GLENN:  No, no, there is.  That's why -- I mean, you know, it was written by us and, you know, it's my book and I -- and Kevin was the one who presented me that chapter and said, I think we should do a chapter on this.  And I said, show me the evidence.  And so he did, and I still don't entirely buy it but I have to tell you, front page of the Wall Street Journal today talks about a new oil field that is now being -- getting ready to open up in Saudi Arabia.  It will add, I think it was -- I don't have it in here -- about a million barrels of oil a day.  In the grand scheme of things, Saudi Arabia does about 12 million barrels a day, 12.5 million barrels a day.  That's what they're at now.  They said at some point in the past they would never make it past 12.5 million barrels.  That was their top capacity.  It's now, the guy from Forbes last night was telling me that they are not only at their top capacity, it's now going to start to decrease because they're out of oil.  That's as good as it gets.  I was a little, still skeptical on that.  He said, peak oil people looked like they were right.

This morning on the front page of Wall Street Journal, it talks about what the Saudis have had to do to open up this oil field.  This is their last big oil field.  They have to do horizontal drilling, they have to pump water down into the ground to be able to get this oil out.  It's a different kind of oil.  It is very, very difficult and extraordinarily costly to get this oil out of the ground.  There's no way Saudi Arabia taps this oil field unless it's the oil field of last resort.  Now, granted it is a big oil field but this is it, experts are now saying, on the Saudi Arabian front.  And the proof to me at least for the first time is compelling because it's not, it's not speculative.  It's tied directly to finances.  There's no way Saudi Arabia takes that hit in their oil profits by opening up a less profitable field unless they have to.

Remember, they are not predicting that it's going to put more oil into the system.  It's only going to keep Saudi Arabia at 12.5 million barrels a day.  So you've got the gas prices happening, and gas prices are going to get worse.  Then on top of it, you now have -- and we talked about this yesterday -- in some areas of the country, and it's very limited, but I brought it up to you yesterday because we have for the first time, I told you on February 11th, for the first time the United States is importing wheat.  We've never had to do that before.  We're importing wheat and I told you on February 11th the oil -- I'm sorry, the grain futures are through the roof and it hasn't hit you yet, but it will.  Well, now it has started to hit, and it's hitting the rest of the world as well.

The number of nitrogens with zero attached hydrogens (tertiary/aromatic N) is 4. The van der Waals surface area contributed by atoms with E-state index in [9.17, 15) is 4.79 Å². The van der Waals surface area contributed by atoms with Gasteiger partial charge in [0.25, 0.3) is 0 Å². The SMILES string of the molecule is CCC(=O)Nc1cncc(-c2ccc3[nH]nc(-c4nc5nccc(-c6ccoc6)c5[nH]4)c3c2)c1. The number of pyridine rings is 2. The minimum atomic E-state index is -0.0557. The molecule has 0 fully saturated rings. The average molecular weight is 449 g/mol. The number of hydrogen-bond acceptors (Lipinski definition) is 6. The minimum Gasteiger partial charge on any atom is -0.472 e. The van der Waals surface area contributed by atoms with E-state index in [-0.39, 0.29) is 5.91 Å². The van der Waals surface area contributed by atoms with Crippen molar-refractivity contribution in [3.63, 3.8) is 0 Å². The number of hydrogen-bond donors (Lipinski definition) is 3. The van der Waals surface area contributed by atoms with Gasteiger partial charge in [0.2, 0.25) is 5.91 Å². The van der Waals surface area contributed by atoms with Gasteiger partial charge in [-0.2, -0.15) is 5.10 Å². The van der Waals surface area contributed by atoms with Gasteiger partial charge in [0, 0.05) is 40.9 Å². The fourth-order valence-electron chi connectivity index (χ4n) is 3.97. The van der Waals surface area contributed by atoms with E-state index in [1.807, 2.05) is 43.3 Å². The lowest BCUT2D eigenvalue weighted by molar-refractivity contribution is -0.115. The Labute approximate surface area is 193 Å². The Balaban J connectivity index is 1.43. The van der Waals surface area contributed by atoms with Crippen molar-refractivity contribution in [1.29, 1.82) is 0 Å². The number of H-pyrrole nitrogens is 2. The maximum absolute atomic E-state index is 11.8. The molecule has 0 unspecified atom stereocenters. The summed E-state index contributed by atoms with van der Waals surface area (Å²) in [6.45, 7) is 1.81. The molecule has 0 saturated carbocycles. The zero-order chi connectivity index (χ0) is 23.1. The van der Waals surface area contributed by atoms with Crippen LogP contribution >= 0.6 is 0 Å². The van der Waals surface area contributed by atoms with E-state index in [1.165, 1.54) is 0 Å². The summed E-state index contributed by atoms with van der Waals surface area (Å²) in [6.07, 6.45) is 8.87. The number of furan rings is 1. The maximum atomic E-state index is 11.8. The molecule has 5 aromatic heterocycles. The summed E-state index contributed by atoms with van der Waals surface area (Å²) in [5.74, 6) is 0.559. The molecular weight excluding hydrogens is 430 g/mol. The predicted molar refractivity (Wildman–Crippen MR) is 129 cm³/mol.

There are several things going on.  Quite frankly it's extraordinarily complex and I'm still trying to get my arms around it because the most difficult is the actual futures, the wagering.  I mean, we've got -- what we have, we've opened up for oil futures and commodities futures and the stock market.  This is gambling, and it is changing the price of things.  I'll get into that later on in the week.  But here's what I want you to understand.  Last night I'm reading a story about the shortage of butter -- you don't even know what my life is like -- the shortage of butter in Japan and there was a run on butter.  You can't get butter now in Japan.  It's off the shelves.  It's empty.